And in Kleiman's case, these posts about Iran don't look good; it's not just that they turned out wrong about what Iran was up to, but that they were wrong in pretty much the same way as the Iraq stuff. The same people were relaying false information about the same things. But I think here we can identify the method that went wrong and calibrate a new one for the future: don't trust anything a Republican government official says.

Posted by Matt Weiner at March 25, 2008 08:21 AM
Comments

Does he mean his claims about having reached the right conclusion once and having reached the wrong conclusion once to be in tension here? Or does he intend "no great sign of wisdom" and "some evidence" to be compatible? They certainly are compatible, but have opposite implicatures.

Posted by: Kenny Easwaran at March 25, 2008 10:55 AM

Well, we could drop him a line and see if he responds, but maybe he means that getting it right helps your credibility a bit, but not much. While getting it wrong damages your credibility some, but not conclusively.

Actually, there's a probabilistic reading of the passage. Kleiman says that smart and knowledgeable people will bias the odds in their favor. Let's assume that the number of smart and knowledgeable people is a small percentage of the total population, and everyone else is just flipping a coin. Then it could still be the case that getting it right isn't much evidence that you're smart and knowledgeable -- you're probably just a coin-flipper -- but getting it wrong is evidence that you aren't.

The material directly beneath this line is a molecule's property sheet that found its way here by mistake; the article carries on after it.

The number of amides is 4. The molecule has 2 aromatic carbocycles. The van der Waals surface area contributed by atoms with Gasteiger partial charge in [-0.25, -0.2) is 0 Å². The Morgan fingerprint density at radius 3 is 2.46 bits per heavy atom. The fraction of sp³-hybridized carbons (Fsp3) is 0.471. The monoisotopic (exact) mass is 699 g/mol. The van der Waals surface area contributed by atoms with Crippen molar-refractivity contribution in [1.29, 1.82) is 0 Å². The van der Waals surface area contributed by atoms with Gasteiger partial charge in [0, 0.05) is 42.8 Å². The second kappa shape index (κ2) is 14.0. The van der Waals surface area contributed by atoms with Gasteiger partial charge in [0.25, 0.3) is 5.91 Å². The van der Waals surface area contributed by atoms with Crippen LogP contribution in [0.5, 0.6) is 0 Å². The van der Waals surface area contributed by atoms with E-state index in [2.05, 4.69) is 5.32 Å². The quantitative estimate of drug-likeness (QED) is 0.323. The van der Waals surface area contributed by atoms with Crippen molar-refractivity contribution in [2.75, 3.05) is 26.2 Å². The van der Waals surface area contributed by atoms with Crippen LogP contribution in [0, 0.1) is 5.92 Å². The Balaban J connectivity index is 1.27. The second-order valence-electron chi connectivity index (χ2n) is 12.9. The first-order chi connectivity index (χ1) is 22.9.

Let's say we have 390 coin-flippers (97.5%) and 10 people (2.5%) who have a 9/10 chance of getting things right. So we wind up with 195 coin-flippers who get it right, 9 knowledgeable people who get it right, 195 coin-flippers who get it wrong, and 1 knowledgeable person who gets it wrong. Then the probability of being knowledgeable given that you get it right is about 4.3%, and the probability of being knowledgeable given that you get it wrong is about 0.5%. Ehh, I actually have no idea what metric I should use to judge whether this means that getting it wrong is stronger evidence that you're not knowledgeable than getting it right is evidence that you are. But, in either case, odds are you ain't.

Also, his correspondent sent him a flyer they passed out at the time. Perhaps Kleiman's view is that this flyer gives bad arguments, so it doesn't help your credibility to have subscribed to this. I can't read the flyer from his link, so I can't say for sure. I hope he isn't -- Yglesias basically punched a hole in this sort of argument in 2004; even if you think that the anti-war movement's policies were wrong (and I'm not sure what his objections were), the hippies were lots more right than anyone supporting the war.

Posted by: Matt Weiner at March 25, 2008 01:47 PM

The real question is what leg the people who are saying yes, you guys opposed the war, but that doesn't prove you were right because you might have had the wrong reasons, are standing on. The old guard anti-war folks might have had the wrong reasons, but the likelihood that they were righter than the people who turned out to be DISASTROUSLY, CATASTROPHICALLY WRONG is fairly substantial.